Clinical Image - Volume 3 - Issue 3
Localized hypopigmentation under the Dermoscope: A diagnostic conundrum
Kenza Tahri Joutei Hassani*; Zakia Douhi,Hanane Baybay; Sara Elloudi,Meryem Soughi; Fatima Zahra Mernissi
Department of Dermatology, University Hospital Hassan II, Morocco.
Received Date : May 10, 2023
Accepted Date : June 22, 2023
Published Date: June 29, 2023
Copyright:© Tahri Joutei Hassani Kenza 2023
Patients with hypopigmented skin conditions may face cosmetic and psychological difficulties due to the significant difference in appearance between the affected skin and the surrounding normal skin. As a result, they may feel the need to seek evaluation and treatment . On occasion, we have encountered patients with acquired well- demarcated, scattered hypopigmented papules which can suggest multiples diagnosis such as warts, guttate hypomelanosis or an hypopigmented variant of seborrheic keratosis.Seborrheic keratoses are a common type of acquired skin lesion in adults. While they typically appear as brown or black macules or papules, they can rarely presented with a pale, hypopigmented papule with a surface that displayes a variation in color . A notable clinical feature that sets seborrheic keratoses apart is their "stuck on" appearance. This means that the lesion's edges are palpable and differ from the surrounding skin, giving the impression that it was affixed to the skin .We report the case of a 30 year old woman presenting a white papule on the right forearm. Clinical examination revealed a slightly infiltrated whitish 3 mm papule suggesting a wart, a hypopigmented seborrheic keratosis or a hyperkeratotic guttate hypomelanosis (Figure1). Dermoscopy showed a good demarcation in the periphery with a bitten aspect and some pseudocysts (Figure 2). A biopsy was performed confirming the diagnosis of seborrheic keratosis.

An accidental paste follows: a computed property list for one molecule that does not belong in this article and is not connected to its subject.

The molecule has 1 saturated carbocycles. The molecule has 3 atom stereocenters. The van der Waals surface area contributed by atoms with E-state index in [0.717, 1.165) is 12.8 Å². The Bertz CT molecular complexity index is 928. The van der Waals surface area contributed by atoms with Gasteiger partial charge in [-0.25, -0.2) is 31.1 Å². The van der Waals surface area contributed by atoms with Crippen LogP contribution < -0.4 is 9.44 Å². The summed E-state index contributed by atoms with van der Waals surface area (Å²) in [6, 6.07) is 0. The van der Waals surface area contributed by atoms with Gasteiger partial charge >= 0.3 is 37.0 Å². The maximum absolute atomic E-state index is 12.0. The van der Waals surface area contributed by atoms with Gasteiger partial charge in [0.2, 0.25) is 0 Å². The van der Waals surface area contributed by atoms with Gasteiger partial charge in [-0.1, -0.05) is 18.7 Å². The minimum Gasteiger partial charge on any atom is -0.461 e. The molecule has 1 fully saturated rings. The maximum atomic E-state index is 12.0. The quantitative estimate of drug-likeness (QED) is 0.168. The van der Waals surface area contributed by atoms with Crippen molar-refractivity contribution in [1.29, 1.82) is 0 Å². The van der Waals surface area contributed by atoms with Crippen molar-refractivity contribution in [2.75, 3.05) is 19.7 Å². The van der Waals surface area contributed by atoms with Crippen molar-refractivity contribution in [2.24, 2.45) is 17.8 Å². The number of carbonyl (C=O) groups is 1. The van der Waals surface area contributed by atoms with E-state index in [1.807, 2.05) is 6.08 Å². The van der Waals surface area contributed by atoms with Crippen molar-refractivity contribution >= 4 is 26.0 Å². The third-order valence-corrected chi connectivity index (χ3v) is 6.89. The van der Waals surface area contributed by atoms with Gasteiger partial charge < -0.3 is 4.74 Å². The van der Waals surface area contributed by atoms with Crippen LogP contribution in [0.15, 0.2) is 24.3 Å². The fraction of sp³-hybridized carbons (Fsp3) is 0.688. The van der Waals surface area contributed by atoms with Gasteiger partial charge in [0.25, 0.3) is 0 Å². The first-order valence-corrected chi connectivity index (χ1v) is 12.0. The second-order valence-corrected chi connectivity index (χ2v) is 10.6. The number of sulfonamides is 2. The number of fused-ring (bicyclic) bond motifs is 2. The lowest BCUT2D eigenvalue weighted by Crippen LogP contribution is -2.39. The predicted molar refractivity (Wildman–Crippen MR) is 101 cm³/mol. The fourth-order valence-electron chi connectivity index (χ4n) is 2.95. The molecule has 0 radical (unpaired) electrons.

Figure 1: Slightly infiltrated white papule on the right forearm.
Figure 2: Dermoscopy showing a good demarcation in the periphery with a bitten aspect and some pseudocysts.
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